Wednesday, May 12, 2010
The Rottweiler breed is a robust and powerful dog breed that has recently received negative media attention. The much-publicized attacks on humans by Rottweilers can be blamed on unscrupulous breeders and ignorant owners.
The Rottweiler's Behavior
Recommended for: guarding and working, besides being a pet
The Rottweiler dog breed is an intelligent one that thrives with attention from its owners. Rottweilers are quick learners and are eager to please. They will get creative to get any attention. This being said, they must be trained early on with socialization an important aspect. They are silent watchers and will not bark if they perceive a threat. A knowledgeable owner will recognize this and can act accordingly. They only make noise at minor disturbances like irritations.
Remember that breed only provides a general clue as to any individual dog's actual behavior. Make sure to get to know dogs well before bringing them into your home.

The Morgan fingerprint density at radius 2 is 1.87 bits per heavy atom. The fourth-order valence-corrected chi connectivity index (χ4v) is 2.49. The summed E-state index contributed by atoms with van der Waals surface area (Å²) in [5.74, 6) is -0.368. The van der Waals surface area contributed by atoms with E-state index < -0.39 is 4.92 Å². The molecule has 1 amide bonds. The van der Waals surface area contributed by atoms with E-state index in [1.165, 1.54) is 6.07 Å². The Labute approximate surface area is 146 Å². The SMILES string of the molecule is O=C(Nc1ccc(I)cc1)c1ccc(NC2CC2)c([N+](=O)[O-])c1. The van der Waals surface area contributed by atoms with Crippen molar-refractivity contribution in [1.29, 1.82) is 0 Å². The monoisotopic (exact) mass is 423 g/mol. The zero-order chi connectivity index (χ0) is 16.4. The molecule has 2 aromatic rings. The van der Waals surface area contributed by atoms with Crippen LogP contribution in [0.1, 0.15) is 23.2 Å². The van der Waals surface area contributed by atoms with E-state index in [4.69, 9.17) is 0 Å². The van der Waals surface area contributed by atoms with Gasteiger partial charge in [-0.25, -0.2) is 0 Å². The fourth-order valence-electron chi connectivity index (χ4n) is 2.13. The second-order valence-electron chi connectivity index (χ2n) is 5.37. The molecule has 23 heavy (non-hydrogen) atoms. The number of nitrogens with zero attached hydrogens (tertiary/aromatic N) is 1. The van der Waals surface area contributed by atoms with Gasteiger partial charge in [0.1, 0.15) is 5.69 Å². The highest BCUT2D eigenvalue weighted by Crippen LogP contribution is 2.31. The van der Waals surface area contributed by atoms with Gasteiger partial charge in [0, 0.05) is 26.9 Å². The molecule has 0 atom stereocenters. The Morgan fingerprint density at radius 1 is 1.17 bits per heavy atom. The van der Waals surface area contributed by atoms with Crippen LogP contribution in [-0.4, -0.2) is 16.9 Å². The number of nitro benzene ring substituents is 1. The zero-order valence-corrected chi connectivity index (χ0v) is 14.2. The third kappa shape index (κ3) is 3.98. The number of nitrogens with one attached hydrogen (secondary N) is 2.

The Rottweiler's Physical Characteristics
Here are some of the characteristics of the Rottweiler breed as determined by the American Kennel Club's published breed standard.
* Size: males 24 - 27 inches; females 22 - 25 inches
* Coat: Double coated; Outer coat - straight, coarse, dense, mid-length, flat
* Color: Black with markings that range from rust to mahogany
* Eyes: mid-size, almond-shaped, deep-set, dark brown
* Ears: mid-size, pendant, triangular
* Muzzle: straight bridge, broad base, slight taper towards tip
* Nose: broad, black
* Tail: gives appearance of elongation of topline
The Rottweiler's Origins and History
Country/Region of Origin: Germany
Original purpose: herding, guarding
Name: Named after the town of Rottweil, Wurttemburg; also known as Rottie.
Historical notes: Rottweiler dogs date back to the days of the Roman Empire when legionnaires needed dogs to help drive the cattle that was the source of food. Some dogs that settled in Germany became what are now known as Rottweilers. They proved their worth in protecting cattlemen against robbers. They faced near extinction towards the end of the 1800's but the demand in Germany for police dogs saw a great rise in interest in their breed.